Evolve: Our First Impressions Of The Hunters And Monsters

Evolve is a game which changes dramatically based on who you’re playing with and who you’re playing as, with four unique classes of hunter in the game and three opposing monsters to choose from in the base game. It’s a lot of different experiences in one, but it’s really about how these come together as a whole. When you grab a few like-minded friends with different class interests, the game really changes for the better.

So, while the brute force of the Assault class and team support found with the Medic class are quite standard for a co-operative game such as this, Evolve has some really unique roles, both in terms of human characters and the all-important monster. These are roles which the three of us have taken on over a few days of playing the game.

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Dom: The Trapper

I’ve been spending my time with the Trapper class, and I think it’s utterly integral to how Evolve is played, and a really enjoyable class. The Trapper’s main task is to ensnare the monster, slowing it down with traps while trying to contain it within the mobile arena; an energy dome from which the monster can’t escape. Your aim is to give everyone else the chance to inflict as much damage as humanly possible.

You start off with Maggie, who comes with the added bonus of her pet Trapjaw, Daisy, an AI controlled creature who will sniff out the monster and hopefully lead you straight to them. At times Daisy is really a fifth member of the squad as she’s also capable of reviving your fallen teammates, as well as the planet’s survivors in Rescue mode.

She’s not infallible though, and there are moments where you have to follow your own intuition over where the glowing monster tracks are leading you, but she’s a real boon to your team. There have been moments where she was the last one standing and she was able to revive a couple of members of the squad, giving you another chance at taking the monster down. Such is her usefulness that it felt like a big loss moving onto one of the other two pet-less Trappers, though both Griffin and Abe offer different means of tracking and containing the monsters, and have plenty of character to boot.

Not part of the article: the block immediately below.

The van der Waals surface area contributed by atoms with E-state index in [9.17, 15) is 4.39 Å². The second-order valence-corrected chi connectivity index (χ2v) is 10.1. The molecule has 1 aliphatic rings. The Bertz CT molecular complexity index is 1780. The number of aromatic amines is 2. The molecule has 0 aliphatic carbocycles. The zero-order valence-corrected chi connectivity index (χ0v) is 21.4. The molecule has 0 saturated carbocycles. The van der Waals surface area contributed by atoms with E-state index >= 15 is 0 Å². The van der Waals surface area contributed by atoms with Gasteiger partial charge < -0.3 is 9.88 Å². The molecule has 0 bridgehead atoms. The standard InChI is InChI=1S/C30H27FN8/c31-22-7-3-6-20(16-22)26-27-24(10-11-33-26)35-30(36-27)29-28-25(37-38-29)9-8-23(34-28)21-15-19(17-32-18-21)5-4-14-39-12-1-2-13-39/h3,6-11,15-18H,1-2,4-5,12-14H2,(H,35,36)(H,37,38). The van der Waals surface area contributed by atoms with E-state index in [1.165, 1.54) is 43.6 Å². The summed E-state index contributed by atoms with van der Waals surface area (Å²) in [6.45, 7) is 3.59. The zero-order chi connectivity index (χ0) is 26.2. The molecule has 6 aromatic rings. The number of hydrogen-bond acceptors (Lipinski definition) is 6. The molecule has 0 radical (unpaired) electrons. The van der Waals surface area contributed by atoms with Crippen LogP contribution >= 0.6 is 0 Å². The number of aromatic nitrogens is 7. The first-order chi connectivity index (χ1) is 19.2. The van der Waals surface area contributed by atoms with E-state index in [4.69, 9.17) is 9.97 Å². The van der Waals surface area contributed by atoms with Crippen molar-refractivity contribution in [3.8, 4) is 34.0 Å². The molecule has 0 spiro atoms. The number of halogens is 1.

The Trapper role is distinct and a lot of fun, and very often you’re out at the front leading the party towards your prey. There are some fantastic moments when you catch sight of the monster as it tries to evade you, and if you time it right, capturing them in your mobile arena when they’re on the verge of escaping you feels fantastic. Of course missing them feels equally rotten, especially when you have to wait for the ability to recharge and know you’ve potentially allowed the monster to evolve into a more dangerous form, making it much harder for your team.

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Blair: The Support

Support manages to avoid falling into all the trappings of a secondary Medic class – which it might appear as at first – with some really unique, tactical options, particularly with the final character of this type in the game. Although the first character, Hank, does hold a shield which doesn’t act too differently from a Medic’s healing gun, giving the targeted player temporary invincibility, it’s with the other characters and items that this class really comes into its own.

Take the class’ ubiquitous cloaking device for example: this item might seem like a way to sneak yourself out of the battle, but since it affects those around you, you’re able to use it to hide them in plain sight too. While in other games invisibility might be superficial, you truly feel hidden from the monster here, and it’s really useful when trying to hold down an area, revive a friend, or just save some survivors while avoiding the monster’s gaze.

Hank also has an orbital strike which can cause a lot of damage, and it’s great for beginners wanting to get an upper hand on the monster, as long as you can trap it in the target area. Less useful, however, is the second Support option. Named Bucket, he’s your run-of-the-mill comedic robot character, and along with handy sentry guns, his main draw is his detachable head, which you can use as a UAV to explore the area and find the monster without being spotted. It’s a neat idea, but leaves you vulnerable and doesn’t quite work as well as intended.

But Cabot, the third Support character, really makes that class name mean something. Rather than a barrage of missiles, his orbital strike drops radioactive dust which highlights all lifeforms within range, and will even reveal the monster if it’s close. Then there’s his damage amplifier gun, which doubles all damage done to the monster, and can really turn the battle around. With Cabot, you really feel like you’re supporting your peers, and while that may not be reflected quite as well with the first two characters, the Support class really feels like a necessary part of the team.

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Teflon: The Monster

Compared to playing as the hunters, the monsters offer up a wildly different kind of game. There’s more immediate challenges at the start of the round for one thing, as you have to flee the point at which the hunters are going to land. Do you go left? Do you go right? Do you crash through your surroundings, chomping your way through the wildlife as quickly as possible, or slink through the shadows?

As you play with the monsters, you’ll quickly discover that you have plenty of tricks up your sleeve, whichever beast you play as. You’re able to sniff the air and detect both wildlife and hunters when nearby, whilst entering stealth mode might make you move slower, but also leaves no tracks behind you, effectively making you undetectable to the trapper and keeping the humans guessing. Similarly, wading through a river obscures your movements, again giving you the upper hand, as you eat the wildlife and try to evolve. Just by learning these few simple tricks, it quickly becomes apparent that even as the humans hunt you, it’s you that controls the pace of the game and can dictate when and where you will do battle.